Triathlete Andrew Starykowicz trains almost in secret up in Illinois, far from the year-round sunshine of states like California and Arizona where many of his competitors live. There, he can test out new gear without anyone else in the sport knowing what he is up to. And for the last 15 months he’s been playing around with a head-up display system called Recon Jet.
Triathlete Andrew Starykowicz trains almost in secret up in Illinois, far from the year-round sunshine of states like California and Arizona where many of his competitors live.
“My neighbors think I’m crazy,” he says, as he jumps in nearby ponds, or heads out into the plains west of Chicago on his bike. There he can test out new gear without anyone else in the sport knowing what he is up to. And for the last 15 months he’s been playing around with a head-up display system called Recon Jet.
Effectively the Google Glass equivalent for athletes, Jet, made by Recon Instruments, is a pair of wraparound sunglasses with a screen mounted on the lower part of the right lens. It also incorporates GPS, a camera, an accelerometer and gyroscope, and wireless connection to mobile devices. The screen can show data such as distance, time and pace, or even a map, and shuts off when it detects that the user is no longer looking at it. “It’s almost Star Trek-ish,” Starykowicz says.
Triathlon training is getting increasingly high tech. When power meters debuted in the late 1980s, although they were adopted by elite cyclists, their use was relatively limited outside of those circles until prices began to drop early this century. “Now everybody’s got a power meter,” Starykowicz says. Then GPS went from military technology to automobile navigation technology to an essential part of any athlete’s basic equipment. The popular mobile app Strava, for example, uses GPS to track cyclists and runners training. In 2014, Strava users together clocked up a total of over 1.8 billion miles on two wheels and two legs.
“As much as GPS changed the market when it just came out,” Starykowicz says, “[Jet] is the next leap.”
Starykowicz graduated with a degree in mechanical engineering from Purdue University in 2004 and then balanced a job as a design engineer at Caterpillar Inc. with a budding triathlon career. Though he turned professional in 2006, he didn’t quit his engineering job and dedicate his full attention to triathlons until early 2009. That technical background would seem to make him an ideal fit for both experimenting with and helping develop fitness technology.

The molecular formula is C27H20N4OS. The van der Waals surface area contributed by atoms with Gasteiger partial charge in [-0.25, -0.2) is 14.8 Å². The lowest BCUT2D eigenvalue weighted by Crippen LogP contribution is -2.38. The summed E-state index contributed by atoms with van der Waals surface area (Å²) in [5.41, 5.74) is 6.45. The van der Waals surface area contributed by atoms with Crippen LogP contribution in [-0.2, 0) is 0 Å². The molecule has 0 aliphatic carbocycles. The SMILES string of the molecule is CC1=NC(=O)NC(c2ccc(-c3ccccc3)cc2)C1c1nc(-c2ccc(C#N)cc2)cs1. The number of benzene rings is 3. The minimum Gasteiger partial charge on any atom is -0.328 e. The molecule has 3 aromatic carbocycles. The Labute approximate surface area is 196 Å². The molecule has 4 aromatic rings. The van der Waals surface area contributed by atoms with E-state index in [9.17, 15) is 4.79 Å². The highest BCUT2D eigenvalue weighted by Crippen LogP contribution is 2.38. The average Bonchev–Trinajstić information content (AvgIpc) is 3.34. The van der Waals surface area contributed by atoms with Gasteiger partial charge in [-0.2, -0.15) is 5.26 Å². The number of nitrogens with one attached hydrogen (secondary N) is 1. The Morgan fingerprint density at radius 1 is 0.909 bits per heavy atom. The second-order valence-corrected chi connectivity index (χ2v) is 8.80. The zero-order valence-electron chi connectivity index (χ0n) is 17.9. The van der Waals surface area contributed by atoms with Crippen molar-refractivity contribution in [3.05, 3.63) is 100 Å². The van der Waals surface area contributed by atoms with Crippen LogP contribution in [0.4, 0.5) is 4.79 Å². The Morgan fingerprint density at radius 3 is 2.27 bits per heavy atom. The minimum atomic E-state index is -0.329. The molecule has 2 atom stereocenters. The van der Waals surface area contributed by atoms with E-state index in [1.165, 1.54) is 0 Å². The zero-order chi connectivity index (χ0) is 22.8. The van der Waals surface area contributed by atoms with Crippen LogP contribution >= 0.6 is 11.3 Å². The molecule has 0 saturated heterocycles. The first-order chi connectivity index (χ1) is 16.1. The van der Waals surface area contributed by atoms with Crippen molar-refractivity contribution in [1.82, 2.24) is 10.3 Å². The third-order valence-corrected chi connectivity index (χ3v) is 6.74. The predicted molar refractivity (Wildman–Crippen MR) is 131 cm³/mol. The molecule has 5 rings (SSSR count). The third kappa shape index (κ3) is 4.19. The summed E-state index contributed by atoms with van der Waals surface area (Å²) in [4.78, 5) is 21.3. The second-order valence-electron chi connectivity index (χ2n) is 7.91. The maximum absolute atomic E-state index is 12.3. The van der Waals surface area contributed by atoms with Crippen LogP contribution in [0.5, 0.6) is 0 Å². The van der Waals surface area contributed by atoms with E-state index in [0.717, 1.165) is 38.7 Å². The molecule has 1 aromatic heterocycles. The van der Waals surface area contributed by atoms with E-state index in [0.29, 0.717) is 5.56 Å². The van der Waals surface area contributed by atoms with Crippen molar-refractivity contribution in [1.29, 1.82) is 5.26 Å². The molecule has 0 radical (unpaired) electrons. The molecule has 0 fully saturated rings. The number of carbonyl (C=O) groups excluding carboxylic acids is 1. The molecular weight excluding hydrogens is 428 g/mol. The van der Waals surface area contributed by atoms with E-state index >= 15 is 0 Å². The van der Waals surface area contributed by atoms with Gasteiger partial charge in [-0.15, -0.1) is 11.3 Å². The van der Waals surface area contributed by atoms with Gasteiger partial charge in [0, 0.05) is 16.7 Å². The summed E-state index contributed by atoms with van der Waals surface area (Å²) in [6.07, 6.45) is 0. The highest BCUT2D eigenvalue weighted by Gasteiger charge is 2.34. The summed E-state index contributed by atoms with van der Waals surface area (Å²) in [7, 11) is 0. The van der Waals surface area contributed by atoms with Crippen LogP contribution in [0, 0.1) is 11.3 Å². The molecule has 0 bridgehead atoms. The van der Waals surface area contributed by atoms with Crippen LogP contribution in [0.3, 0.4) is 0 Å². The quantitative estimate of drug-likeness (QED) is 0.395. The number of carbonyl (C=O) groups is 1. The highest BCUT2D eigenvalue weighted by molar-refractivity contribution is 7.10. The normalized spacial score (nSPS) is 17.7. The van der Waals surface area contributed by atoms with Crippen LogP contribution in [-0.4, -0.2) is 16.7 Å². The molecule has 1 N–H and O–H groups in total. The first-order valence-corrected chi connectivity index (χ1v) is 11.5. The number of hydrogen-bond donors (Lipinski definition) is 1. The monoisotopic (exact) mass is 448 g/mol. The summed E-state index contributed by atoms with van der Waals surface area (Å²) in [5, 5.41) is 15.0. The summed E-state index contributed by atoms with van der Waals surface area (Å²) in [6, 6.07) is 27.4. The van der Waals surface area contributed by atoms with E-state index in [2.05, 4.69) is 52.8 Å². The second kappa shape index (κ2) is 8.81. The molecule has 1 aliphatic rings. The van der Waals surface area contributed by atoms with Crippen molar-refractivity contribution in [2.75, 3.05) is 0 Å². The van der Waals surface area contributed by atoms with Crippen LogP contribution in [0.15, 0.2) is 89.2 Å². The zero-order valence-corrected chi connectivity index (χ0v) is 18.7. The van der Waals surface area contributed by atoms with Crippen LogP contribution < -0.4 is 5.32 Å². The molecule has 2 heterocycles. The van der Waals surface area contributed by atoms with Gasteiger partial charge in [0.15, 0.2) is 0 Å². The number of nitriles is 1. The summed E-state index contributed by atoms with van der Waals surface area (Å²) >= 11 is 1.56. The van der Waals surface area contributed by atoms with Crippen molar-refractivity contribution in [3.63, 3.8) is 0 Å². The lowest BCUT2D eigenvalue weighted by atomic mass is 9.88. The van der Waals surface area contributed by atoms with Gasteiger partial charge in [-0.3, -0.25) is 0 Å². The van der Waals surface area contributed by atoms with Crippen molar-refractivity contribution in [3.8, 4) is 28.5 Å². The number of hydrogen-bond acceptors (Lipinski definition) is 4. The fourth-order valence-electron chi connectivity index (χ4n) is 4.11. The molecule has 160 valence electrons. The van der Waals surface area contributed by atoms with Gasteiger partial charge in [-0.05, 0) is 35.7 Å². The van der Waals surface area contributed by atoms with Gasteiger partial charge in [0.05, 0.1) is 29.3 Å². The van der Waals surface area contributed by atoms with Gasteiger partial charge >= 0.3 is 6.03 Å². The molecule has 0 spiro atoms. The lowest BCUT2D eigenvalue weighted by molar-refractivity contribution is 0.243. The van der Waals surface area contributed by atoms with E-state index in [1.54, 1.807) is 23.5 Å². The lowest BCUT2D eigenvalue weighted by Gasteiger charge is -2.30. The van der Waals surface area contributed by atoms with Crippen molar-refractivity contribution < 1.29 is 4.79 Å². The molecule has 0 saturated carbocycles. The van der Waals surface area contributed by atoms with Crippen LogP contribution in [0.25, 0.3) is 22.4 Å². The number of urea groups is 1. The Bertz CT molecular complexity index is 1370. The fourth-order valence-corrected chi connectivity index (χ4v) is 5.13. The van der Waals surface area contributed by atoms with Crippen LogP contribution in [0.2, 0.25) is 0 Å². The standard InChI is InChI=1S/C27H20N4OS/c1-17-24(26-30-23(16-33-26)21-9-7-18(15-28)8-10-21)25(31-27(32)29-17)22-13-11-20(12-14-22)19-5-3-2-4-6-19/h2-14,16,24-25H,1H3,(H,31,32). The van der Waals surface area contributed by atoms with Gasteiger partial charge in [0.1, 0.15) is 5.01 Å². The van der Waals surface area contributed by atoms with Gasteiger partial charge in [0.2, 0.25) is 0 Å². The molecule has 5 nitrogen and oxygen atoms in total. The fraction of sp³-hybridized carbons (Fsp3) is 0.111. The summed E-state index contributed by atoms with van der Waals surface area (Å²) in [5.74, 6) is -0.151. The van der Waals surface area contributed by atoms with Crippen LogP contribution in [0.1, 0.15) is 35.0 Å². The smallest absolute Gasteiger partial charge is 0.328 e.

And though he was an All-American swimmer and won a Big Ten championship in water polo at Purdue, Starykowicz excels in the most technology-dependent part of triathlons—the bike section. He holds the world record times for the bike split of both the full and half Ironman distances. In 2009 he set the record of 1:58:49 at the Ironman 70.3 World Championship in Austria in 2009, and in 2013 he set the full Ironman record of 4:02:17 at Ironman Florida. Those times work out to average speeds of 28.3 and 27.8 mph, respectively. He also won Ironman Florida in 2012 and has four Ironman 70.3 titles to his name.
Catching him on the bike is already tough, but if Jet offers him any edge, it’s about to get a lot tougher for everyone else.
Though Starykowicz wears the device when he’s out running, he finds the real advantage of Recon Jet is on his bike. Before he would have to take his eyes off the road to look down at a device either mounted on his bike or worn on his wrist, losing a little bit of focus each time. Now he just has to flick his vision downwards slightly, and the Jet’s retina tracking will light up the display. Most of the time he doesn’t even realize he’s checking the device. “I train better because I have more constant feedback without taking my eyes off the road,” Starykowicz says. “It’s subliminal.”
Recon Jet retails online for $699, which might be out of the price range of everyday cyclists but not elite professionals. A top of the range triathlon time trial bike can cost more the $10,000 alone. If using Jet offers even the tiniest advantage, its price tag would surely be worth that.
For many of the other triathletes, Starykowicz’s next few races will be the first time they get a close up look at this technology. “Do other athletes know that I’m using it?” Starykowicz asks. “Probably not. Do other athletes know that I’m developing it? Probably not.” They will soon.